JT:   Well in August, 1971 – the 9th of August, 1971 that was the start of internment without trial. The internment sweep happened at 3:40AM that morning and the massacre – we need to decouple from the massacre – the massacre didn’t happen on the internment sweep; the internment sweep was over sixteen hours earlier.

What happened was the British Paratroopers, the same soldiers on the ground on Bloody Sunday, started firing at civilians in their own area and resulted in eleven people being murdered over three days including my father, Danny Teggart, who was shot fourteen times. A Catholic priest – and you have to remember when we talk about Bloody Sunday you’ll remember the iconic figure of the priest with the white hankie – well the priest with the white hankie happened in Ballymurphy first but the hand that he was holding it with he was shot through that arm and he subsequently died from them injuries.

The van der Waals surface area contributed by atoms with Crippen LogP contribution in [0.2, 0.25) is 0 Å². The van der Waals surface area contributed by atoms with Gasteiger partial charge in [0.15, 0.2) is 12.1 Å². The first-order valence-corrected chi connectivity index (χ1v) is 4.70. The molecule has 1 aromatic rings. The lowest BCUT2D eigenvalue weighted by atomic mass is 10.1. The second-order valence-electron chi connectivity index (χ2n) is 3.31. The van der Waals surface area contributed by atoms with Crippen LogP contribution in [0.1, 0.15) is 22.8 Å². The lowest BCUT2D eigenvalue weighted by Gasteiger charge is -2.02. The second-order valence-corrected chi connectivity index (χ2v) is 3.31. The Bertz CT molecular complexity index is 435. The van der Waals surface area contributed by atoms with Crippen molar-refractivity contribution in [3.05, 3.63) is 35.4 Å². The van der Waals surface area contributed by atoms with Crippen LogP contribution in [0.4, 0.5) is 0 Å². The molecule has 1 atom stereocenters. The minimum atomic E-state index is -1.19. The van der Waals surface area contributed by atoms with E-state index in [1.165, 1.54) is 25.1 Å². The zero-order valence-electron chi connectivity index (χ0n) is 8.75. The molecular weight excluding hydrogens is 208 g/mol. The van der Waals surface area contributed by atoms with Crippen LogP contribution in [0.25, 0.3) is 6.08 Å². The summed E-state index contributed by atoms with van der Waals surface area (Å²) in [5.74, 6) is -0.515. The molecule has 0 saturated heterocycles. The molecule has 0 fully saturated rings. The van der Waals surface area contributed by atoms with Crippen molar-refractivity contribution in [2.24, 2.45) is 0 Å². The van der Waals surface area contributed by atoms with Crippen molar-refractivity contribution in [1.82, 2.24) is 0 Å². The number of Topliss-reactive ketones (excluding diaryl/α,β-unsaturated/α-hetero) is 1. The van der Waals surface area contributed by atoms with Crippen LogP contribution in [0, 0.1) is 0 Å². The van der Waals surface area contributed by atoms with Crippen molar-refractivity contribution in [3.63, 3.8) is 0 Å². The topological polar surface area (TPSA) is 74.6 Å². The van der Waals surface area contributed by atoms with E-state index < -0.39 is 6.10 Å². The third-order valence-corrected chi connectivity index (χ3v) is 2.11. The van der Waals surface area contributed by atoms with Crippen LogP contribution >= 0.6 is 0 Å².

MG:   That was Father Mullan holding up a white handkerchief – you’re talking about Bishop Edward Daly, who recently passed away, holding up a white handkerchief in Doire as they carried the body of one of the people who was shot down in Doire on Bloody Sunday – they didn’t open fire. But one of the things we’ve talked about is how Father Hugh Mullan in Ballymurphy was doing the same thing – holding up a white handkerchief as a gesture of truce, don’t shoot, neutrality – and was shot down. Just tell us, we can’t go through everybody – but just – it would take too much time, but just tell us – you said your father was shot a number of times. What was he doing when he was shot? How many times was shot during the Ballymurphy Massacre?